Kids are given to parents, not the state
On Tuesday, Republican Glenn Youngkin defeated incumbent Terry McAuliffe in the Virginia governor race. The issue that gave Youngkin the edge was education, something that Republicans in Virginia typically do not perform as well on. Things have apparently changed in the Commonwealth, however, after a year and a half of school shutdowns, heated disagreements over masking policies, debates over whether critical theory should be taught in the classroom on issues of race and LGBTQ, a horrific cover-up by the Loudon County school board, and, especially, Governor McAuliffe’s comment during a September debate that parents "shouldn’t be telling schools what to teach."
As shocked as Virginians were by the statement, the view of education it reflects has a storied history. The late sociologist Christopher Lasch described it in his 1979 bestseller, The Culture of Narcissism: American Life in an Age of Diminishing Expectations. Lasch believed that when industrialization took labor outside of the home, it led many Americans to question whether other responsibilities should leave home, too. Lasch quotes two national education officials who, in 1918, said, “Once the school had mainly to teach the elements of knowledge; now it is charged with the physical, mental and social training of the child as well.”
Around the same time, Sigmund Freud was psychoanalyzing parenthood, often casting parents in the role of villain. This was also the era in which the modern concept of social work was born, and when America launched the juvenile justice system. Entire industries were built upon the premise that parents were largely unqualified to raise their kids, or at least needed a lot of help from the state. In the late 1800s, Ellen Richards, the founder of modern social work, suggested that “in a social republic, the child as a future citizen is an asset of the state, not the property of its parents.”
A few decades earlier, Dutch theologian, statesman, and philosopher Abraham Kuyper outlined a very different theory of the relationship between the family, the state, and other aspects of society. With his view of “sphere sovereignty,” Kuyper suggested that government was only one of the God-ordained governing institutions, each created with their own purview and scope of authority. Though they have a vested interest in the education of citizens, governments don’t bear the responsibility or the right to usurp parents’ authority.
Kuyper believed that societal breakdown was inevitable whenever a God-ordained authority either abandoned or exerted authority outside of its ordained sphere. That’s an ominous analysis today when so many, including gubernatorial candidates, see the state as society rather than as a mere element of society.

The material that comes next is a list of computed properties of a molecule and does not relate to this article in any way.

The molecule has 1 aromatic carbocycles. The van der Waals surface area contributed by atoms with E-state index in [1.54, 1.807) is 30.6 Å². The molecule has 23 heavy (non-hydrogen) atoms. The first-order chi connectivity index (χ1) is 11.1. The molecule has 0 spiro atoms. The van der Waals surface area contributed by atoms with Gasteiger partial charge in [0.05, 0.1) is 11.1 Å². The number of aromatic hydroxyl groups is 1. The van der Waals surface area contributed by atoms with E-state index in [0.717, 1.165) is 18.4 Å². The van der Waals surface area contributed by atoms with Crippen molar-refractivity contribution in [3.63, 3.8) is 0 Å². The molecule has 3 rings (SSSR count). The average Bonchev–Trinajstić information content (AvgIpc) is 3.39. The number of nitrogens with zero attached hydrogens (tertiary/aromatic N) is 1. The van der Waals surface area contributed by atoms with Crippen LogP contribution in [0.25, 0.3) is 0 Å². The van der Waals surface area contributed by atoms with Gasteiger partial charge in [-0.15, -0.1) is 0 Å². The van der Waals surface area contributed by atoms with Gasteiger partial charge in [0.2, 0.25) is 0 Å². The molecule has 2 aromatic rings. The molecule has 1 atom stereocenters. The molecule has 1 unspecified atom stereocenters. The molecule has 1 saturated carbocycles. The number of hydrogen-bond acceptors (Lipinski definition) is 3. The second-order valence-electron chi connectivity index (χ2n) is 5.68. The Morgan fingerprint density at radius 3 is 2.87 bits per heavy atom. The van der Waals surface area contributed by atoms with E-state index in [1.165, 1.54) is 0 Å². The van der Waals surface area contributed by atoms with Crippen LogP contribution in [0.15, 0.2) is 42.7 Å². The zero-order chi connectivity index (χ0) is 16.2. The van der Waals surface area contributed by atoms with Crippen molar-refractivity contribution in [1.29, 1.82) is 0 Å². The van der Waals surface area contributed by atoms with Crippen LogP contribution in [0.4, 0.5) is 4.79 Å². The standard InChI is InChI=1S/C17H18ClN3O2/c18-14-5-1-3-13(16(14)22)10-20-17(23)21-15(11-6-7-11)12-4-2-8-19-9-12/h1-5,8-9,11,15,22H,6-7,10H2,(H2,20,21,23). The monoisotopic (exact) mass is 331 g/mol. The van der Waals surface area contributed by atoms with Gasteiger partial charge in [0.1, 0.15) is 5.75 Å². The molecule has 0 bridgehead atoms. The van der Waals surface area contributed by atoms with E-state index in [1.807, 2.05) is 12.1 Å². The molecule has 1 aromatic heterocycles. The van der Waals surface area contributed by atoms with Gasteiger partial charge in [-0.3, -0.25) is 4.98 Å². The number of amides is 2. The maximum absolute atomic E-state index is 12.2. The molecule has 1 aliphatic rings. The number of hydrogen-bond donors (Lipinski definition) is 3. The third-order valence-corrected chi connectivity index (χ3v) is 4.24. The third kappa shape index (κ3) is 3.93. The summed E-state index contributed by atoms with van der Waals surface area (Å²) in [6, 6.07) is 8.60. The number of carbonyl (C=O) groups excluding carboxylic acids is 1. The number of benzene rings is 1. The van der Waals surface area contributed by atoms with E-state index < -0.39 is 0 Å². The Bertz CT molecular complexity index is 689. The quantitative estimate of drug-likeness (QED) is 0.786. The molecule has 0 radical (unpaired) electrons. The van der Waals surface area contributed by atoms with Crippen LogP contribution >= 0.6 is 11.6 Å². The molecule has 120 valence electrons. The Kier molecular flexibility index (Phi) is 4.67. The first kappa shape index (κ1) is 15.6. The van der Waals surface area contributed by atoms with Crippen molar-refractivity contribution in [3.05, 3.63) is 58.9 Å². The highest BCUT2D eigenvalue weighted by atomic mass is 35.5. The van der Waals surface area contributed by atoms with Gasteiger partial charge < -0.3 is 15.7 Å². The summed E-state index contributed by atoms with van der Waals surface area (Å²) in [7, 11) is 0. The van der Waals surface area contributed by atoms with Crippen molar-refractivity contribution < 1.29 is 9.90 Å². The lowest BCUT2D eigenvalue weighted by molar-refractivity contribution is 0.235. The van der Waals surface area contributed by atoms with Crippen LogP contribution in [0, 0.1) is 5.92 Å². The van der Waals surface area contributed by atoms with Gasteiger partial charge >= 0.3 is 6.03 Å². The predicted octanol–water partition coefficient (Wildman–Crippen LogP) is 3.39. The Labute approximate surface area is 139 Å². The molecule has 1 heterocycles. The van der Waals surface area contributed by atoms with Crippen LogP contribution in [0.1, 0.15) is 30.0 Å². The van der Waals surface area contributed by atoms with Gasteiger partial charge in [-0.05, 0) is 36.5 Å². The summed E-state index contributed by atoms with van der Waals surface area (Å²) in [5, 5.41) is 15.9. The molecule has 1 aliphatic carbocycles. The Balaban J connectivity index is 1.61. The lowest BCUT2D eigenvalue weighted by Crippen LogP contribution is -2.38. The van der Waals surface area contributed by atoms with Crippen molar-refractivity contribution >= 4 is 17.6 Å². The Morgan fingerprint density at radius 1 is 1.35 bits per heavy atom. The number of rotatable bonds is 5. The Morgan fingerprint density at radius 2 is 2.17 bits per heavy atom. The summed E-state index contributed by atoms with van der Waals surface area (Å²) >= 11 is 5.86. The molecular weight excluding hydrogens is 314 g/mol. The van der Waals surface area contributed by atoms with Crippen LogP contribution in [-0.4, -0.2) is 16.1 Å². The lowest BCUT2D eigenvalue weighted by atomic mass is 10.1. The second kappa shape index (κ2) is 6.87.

Scripture describes the birth of a child as a gift from God. God gave Isaac to Abraham and Sarah, Samuel to Hannah, and so on. “The Lord has given me many sons,” said King David. Of course, God’s gifts come with responsibilities. Parenthood intrinsically commits Christians to follow Jesus, to be thoughtful and self-sacrificing, to live virtuously and teach kids to do the same, to bring them up in “the nurture and admonition of the Lord.” Any authority we have over our children is God-given, and must ultimately and eventually be surrendered to God.
Sometimes carrying out parental duties requires help. Modern parents are incredibly fortunate to have access to pediatricians, child psychologists, family counselors, pastors, educators, and even whole institutions that assist them in their roles as moms and dads. At the same time, both the parents and the experts have to keep straight who is the authority and who is the helper. We take our children to the doctor when they’re sick, but we don’t expect them to bathe, feed and clothe them. Having more “technical knowledge” of a child’s body neither alters the line of authority nor implies that they know our child.
Thomas Jefferson believed the purpose of public education was to foster citizens who were knowledgeable of history and virtuous enough to peacefully self-govern. That, however, requires an accurate view of what it means to be human, what it means to be human together in families and societies, what it means to be fallen humans, and how fallen humans can become self-governable people.
When a culture loses its grip on those foundations, the “experts” (or, as C.S. Lewis called them “conditioners”) step in. They loudly suggest that a college degree in education and a place on the government’s payroll gives someone the vocational and moral authority over kids. Don’t buy it. That authority belongs to God, Who assigns it to parents, along with the responsibility to educate children. If we believe that, we should also trust Him to equip us to rise to the occasion of raising our children.
Originally published at BreakPoint.
John Stonestreet serves as president of the Colson Center for Christian Worldview. He’s a sought-after author and speaker on areas of faith and culture, theology, worldview, education and apologetics.
Maria Baer works for the Colson Center for Christian Worldview.